History of Personality Psychology
Classical conditioning was one form of simple association. Pavlov made it clear during experiments that when a subject is given a stimulus and is then either punished or rewarded, the subject learns to associate the reward or punishment with that particular stimulus. Pavlov used hungry dogs that would begin to salivate when a tone was played. This happened because the dogs were always fed immediately after hearing the tone. This is classical conditioning.
Operant conditioning is a type of instrumental conditioning. This type of learning is what is known for setting limits. When a subject is given a set of directions and is positively or negatively reinforced for their behavior, they learn to express the behavior that gets them rewarded. This can still be seen today in most homes. Children learn this way in most homes.
Another concept in social learning theory is expectancy. This happens when a subject performs a certain behavior because they expect that reinforcement will come afterwards. We also see this behavior with children. When a child does something once and it gets a laugh out of the people watching, the child will repeat the act over again to get the same reaction. This is expectancy.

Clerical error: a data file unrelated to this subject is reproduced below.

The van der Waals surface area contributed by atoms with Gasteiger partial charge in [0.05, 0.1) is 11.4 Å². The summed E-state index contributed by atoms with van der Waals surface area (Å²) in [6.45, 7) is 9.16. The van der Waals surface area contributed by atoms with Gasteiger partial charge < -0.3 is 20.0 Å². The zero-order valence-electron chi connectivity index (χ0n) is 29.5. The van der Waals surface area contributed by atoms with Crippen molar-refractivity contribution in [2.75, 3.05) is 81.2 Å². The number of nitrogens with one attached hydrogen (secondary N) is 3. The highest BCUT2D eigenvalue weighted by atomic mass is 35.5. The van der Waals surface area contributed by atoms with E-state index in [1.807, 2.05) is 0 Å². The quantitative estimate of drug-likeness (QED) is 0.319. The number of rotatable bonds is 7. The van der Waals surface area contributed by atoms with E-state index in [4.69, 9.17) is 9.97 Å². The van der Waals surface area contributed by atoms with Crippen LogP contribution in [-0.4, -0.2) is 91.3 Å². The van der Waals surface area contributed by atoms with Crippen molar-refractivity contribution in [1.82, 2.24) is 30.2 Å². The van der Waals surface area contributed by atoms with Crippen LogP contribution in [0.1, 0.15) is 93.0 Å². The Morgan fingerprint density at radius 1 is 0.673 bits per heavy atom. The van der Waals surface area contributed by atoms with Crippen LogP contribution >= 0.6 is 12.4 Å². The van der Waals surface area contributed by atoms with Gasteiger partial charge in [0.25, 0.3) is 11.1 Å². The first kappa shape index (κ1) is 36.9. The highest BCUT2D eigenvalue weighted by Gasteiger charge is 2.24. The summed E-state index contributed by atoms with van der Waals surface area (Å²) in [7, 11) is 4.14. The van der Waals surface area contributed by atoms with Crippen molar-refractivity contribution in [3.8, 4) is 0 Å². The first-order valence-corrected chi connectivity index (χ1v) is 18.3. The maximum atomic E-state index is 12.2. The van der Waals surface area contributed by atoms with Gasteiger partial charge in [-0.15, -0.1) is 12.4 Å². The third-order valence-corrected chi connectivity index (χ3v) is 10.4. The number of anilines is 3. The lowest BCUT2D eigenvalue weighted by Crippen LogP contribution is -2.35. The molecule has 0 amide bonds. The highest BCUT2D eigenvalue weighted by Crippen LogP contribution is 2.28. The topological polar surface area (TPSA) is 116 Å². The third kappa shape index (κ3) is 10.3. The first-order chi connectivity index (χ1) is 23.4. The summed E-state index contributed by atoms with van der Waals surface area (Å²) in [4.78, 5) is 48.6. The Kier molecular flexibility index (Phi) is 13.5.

Observational learning is a simple process in which a subject is learned by watching others do it. This could also be called imitation. This type of learning is used daily by everyone. This theory was one of the first to claim that a subject did not need a reward in order to learn.
The theory of self efficacy is the theory that people have in them the belief that they can do whatever it is that they put their mind to do. It is this theory that may explain why some people try to do things that they have never done before. It may also explain why they sometimes succeed. [continues]
Cite This Essay
(2012, 04). Psy/230 Week 2 Checkpoint. StudyMode.com. Retrieved 04, 2012, from http://www.studymode.com/essays/Psy-230-Week-2-Checkpoint-961612.html
"Psy/230 Week 2 Checkpoint" StudyMode.com. 04 2012. 04 2012 <http://www.studymode.com/essays/Psy-230-Week-2-Checkpoint-961612.html>.
"Psy/230 Week 2 Checkpoint." StudyMode.com. 04, 2012. Accessed 04, 2012. http://www.studymode.com/essays/Psy-230-Week-2-Checkpoint-961612.html.